If you need more proof that most Millennials are officially “old,” then check out the affect eight little words printed on an Amazon box has had on the entire generation.
New packaging from the retail giant is printed with the words: “Oh. My. God. Becky. Look. At. This. Box.”
This is a play on words referencing the hit 1992 song Baby Got Back from Sir Mix-A-Lot.
The song opens with two women saying: “Oh my god Becky, look at her butt.”
For reference, the eldest Millennials – who would have been around 12 when this song came out – are starting to turn 43 this year.
After its release, Baby Got Back was number one on the US Billboard Hot 100 chart for five weeks and has been sampled and referenced in countless songs and films since.
Eminem, Nicki Minaj, Lil Wayne and Beyonce have all included nods to the hit track in their music.
Despite this, it appears the reference is completely lost on the younger generation – and Millennials cannot handle it.
Twitter user Tiffany Hardy revealed her shock when her 14-year-old stepson had no clue why Amazon would be putting such a strange bunch of words on their packaging.
The 34-year-old said when the boy saw the box he said: “What is that even talking about?”
“I’d like to announce that I am now ready for the urn,” Hardy said, alongside a picture of the box in question.
It didn’t take long before the post was shared thousands of times, sparking hundreds of comments and forcing Hardy to clarify some things.
“Since some people in my mentions are mad: No one’s expecting a 14 year old to know a 30+ year old song. I’m not trying to bond with my husband’s son over a song about big butts,” she said.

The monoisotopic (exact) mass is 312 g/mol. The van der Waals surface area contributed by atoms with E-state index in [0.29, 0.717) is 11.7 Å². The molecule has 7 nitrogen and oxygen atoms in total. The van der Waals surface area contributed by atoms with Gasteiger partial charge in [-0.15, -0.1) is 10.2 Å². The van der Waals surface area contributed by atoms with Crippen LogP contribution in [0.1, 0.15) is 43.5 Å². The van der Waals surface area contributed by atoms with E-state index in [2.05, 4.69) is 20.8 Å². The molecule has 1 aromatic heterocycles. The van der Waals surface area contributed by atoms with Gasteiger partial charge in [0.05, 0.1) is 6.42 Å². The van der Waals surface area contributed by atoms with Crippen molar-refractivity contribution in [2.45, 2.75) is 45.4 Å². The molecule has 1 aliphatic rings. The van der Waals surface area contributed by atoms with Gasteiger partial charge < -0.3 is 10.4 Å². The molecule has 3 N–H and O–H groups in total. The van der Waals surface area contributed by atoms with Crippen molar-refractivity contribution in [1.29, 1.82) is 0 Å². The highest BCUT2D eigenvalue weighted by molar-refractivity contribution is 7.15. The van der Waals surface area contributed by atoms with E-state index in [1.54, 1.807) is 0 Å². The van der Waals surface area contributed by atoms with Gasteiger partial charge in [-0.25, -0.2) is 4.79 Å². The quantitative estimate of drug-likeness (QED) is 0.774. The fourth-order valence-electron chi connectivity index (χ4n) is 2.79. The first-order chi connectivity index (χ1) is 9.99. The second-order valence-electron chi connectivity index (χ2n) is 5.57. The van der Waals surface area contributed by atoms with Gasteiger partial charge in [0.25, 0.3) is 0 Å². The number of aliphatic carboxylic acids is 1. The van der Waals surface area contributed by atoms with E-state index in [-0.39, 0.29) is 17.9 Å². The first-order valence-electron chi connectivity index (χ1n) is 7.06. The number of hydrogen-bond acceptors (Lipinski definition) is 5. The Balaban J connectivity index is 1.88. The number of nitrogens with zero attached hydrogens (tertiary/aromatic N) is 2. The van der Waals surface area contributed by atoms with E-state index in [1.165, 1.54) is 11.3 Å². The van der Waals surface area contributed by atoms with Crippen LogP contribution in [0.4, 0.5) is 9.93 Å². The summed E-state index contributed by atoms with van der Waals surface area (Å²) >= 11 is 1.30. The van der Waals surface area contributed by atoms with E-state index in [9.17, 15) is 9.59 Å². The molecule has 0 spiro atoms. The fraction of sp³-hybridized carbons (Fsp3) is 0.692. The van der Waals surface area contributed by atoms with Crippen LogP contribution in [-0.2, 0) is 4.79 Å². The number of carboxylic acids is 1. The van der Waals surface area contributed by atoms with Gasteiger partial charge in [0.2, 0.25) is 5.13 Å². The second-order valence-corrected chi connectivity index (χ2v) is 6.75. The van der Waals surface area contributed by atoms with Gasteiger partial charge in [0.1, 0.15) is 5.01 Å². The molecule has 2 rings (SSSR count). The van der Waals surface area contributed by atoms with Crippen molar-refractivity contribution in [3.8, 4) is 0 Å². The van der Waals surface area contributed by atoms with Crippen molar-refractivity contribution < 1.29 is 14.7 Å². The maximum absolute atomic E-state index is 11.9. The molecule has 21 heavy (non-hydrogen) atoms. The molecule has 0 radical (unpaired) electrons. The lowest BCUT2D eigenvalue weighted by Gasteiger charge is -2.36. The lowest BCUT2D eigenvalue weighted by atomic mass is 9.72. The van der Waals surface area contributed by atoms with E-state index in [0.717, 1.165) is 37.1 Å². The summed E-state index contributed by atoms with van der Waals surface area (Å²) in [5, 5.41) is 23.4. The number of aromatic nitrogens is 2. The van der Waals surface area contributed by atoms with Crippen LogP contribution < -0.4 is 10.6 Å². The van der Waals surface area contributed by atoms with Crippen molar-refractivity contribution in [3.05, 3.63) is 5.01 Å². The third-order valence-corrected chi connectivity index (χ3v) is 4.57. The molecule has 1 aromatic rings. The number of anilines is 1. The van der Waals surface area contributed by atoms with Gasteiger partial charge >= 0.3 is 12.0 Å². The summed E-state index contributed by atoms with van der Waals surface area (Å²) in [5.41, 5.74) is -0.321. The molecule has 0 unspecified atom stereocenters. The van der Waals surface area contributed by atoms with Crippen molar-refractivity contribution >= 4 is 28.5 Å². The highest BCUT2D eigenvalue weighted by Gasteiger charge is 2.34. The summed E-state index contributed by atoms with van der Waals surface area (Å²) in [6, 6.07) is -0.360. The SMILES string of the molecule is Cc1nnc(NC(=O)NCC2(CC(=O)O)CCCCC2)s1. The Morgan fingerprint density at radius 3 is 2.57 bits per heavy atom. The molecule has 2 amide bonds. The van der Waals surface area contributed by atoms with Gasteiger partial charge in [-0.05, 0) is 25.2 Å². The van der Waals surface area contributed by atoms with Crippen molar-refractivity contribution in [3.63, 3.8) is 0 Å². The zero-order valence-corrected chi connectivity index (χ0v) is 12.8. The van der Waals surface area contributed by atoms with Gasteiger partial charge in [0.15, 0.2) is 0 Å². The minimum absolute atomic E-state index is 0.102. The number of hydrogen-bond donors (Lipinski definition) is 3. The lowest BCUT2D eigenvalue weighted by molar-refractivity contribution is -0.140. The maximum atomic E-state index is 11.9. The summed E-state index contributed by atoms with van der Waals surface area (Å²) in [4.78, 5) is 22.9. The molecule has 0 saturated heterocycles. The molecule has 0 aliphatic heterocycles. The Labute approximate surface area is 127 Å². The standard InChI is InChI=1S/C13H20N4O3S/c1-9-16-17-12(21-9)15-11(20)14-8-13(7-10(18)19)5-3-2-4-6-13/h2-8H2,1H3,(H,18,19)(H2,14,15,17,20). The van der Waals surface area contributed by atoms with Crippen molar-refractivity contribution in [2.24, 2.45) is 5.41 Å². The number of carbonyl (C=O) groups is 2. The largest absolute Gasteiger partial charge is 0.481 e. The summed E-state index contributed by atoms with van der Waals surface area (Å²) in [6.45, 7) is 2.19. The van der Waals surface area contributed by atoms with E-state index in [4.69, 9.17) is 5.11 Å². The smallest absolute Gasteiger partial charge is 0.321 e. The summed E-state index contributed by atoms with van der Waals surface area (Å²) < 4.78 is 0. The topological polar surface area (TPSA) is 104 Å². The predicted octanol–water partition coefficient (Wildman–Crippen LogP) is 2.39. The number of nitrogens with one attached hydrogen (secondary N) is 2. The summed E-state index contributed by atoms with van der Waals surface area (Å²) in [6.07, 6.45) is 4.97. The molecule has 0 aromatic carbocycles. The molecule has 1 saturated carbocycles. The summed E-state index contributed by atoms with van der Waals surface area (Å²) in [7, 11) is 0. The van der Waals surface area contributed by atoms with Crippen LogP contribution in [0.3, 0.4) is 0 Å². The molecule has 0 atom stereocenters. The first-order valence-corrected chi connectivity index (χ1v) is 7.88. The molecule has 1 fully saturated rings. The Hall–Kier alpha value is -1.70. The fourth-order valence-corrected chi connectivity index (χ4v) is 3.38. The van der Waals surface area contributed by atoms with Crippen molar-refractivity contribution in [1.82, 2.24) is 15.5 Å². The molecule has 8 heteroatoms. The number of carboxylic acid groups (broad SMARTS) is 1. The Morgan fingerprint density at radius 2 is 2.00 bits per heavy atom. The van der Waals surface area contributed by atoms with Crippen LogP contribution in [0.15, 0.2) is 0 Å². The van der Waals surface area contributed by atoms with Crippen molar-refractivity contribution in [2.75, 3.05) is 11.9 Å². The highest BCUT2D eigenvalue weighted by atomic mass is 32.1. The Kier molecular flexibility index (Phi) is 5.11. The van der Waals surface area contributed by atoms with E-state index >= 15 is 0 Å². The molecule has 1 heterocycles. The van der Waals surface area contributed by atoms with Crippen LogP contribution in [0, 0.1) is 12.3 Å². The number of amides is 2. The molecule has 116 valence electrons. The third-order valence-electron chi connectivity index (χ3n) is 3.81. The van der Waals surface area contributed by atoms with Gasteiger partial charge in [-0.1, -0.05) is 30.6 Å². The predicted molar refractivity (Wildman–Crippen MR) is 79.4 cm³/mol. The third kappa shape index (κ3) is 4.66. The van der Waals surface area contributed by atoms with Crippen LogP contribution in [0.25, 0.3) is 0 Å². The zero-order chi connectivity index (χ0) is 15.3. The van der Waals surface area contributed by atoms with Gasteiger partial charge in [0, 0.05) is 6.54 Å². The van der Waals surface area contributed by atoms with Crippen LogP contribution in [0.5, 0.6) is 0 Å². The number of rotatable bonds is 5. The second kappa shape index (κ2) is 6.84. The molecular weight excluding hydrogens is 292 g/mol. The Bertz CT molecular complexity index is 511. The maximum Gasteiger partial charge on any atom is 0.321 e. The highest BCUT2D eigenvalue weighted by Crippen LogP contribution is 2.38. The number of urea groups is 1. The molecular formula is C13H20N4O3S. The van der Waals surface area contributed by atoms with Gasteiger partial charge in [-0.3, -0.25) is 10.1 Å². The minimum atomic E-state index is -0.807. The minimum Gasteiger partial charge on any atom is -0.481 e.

“This is just me realizing that kids are too young to know these songs and it makes me feel old.”
It appears there were many other Millennials feeling exactly the same way, with the post sending hundreds of people into a spin.
“My next door neighbor is named Becky and my kids said, ‘Mom, I think Amazon left Becky’s package at our house,’” another parent confessed.
“It occurred to me too that by now there were a bunch of people too young for this reference. Then I cried,” one person said.
It appears even older Gen Zers don’t know the reference, with one person claiming they matched with a 26-year-old who didn’t understand the phrase either.
Another added: “Sometimes I wonder if the generation before us did what we do now. Poking fun at how old we must be that the youth don’t have a clue to references from our days not so long ago.”
However, there were those that believed it was up to Hardy to educate her stepson on popular Millennial songs.
One commenter even claimed that she was “failing” the teen by him not knowing the reference.
“My 15 and 19 yos definitely know exactly what this is talking about,” they said.
Hardy joked that as soon as the teen asked, “Who is Becky?” that is “when I knew we had failed him.”